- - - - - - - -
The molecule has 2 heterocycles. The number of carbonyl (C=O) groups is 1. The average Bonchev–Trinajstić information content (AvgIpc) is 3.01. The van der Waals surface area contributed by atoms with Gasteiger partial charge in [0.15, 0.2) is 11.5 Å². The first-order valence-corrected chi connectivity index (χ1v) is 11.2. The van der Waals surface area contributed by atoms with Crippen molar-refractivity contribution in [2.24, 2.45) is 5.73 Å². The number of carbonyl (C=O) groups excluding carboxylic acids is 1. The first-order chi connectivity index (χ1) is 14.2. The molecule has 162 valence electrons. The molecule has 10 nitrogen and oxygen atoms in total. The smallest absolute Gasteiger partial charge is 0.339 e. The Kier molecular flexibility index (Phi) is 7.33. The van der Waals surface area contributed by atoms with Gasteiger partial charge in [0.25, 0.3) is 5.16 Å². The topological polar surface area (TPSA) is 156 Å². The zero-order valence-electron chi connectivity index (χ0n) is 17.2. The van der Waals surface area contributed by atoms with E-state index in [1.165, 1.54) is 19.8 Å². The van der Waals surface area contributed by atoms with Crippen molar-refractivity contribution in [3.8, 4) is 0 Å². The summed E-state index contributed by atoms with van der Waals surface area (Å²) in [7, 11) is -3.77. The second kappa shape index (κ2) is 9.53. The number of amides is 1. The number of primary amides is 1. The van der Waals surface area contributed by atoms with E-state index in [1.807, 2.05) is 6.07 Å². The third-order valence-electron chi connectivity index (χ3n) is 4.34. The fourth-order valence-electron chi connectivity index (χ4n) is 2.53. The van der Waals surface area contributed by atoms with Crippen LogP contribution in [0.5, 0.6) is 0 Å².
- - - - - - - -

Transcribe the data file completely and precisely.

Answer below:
The molecule has 2 heterocycles. The number of carbonyl (C=O) groups is 1. The average Bonchev–Trinajstić information content (AvgIpc) is 3.01. The van der Waals surface area contributed by atoms with Gasteiger partial charge in [0.15, 0.2) is 11.5 Å². The first-order valence-corrected chi connectivity index (χ1v) is 11.2. The van der Waals surface area contributed by atoms with Crippen molar-refractivity contribution in [2.24, 2.45) is 5.73 Å². The number of carbonyl (C=O) groups excluding carboxylic acids is 1. The first-order chi connectivity index (χ1) is 14.2. The molecule has 162 valence electrons. The molecule has 10 nitrogen and oxygen atoms in total. The smallest absolute Gasteiger partial charge is 0.339 e. The Kier molecular flexibility index (Phi) is 7.33. The van der Waals surface area contributed by atoms with Gasteiger partial charge in [0.25, 0.3) is 5.16 Å². The topological polar surface area (TPSA) is 156 Å². The zero-order valence-electron chi connectivity index (χ0n) is 17.2. The van der Waals surface area contributed by atoms with E-state index in [1.165, 1.54) is 19.8 Å². The van der Waals surface area contributed by atoms with Crippen molar-refractivity contribution in [3.8, 4) is 0 Å². The summed E-state index contributed by atoms with van der Waals surface area (Å²) in [7, 11) is -3.77. The second kappa shape index (κ2) is 9.53. The number of amides is 1. The number of primary amides is 1. The van der Waals surface area contributed by atoms with E-state index in [1.807, 2.05) is 6.07 Å². The third-order valence-electron chi connectivity index (χ3n) is 4.34. The fourth-order valence-electron chi connectivity index (χ4n) is 2.53. The van der Waals surface area contributed by atoms with Crippen LogP contribution in [0.5, 0.6) is 0 Å².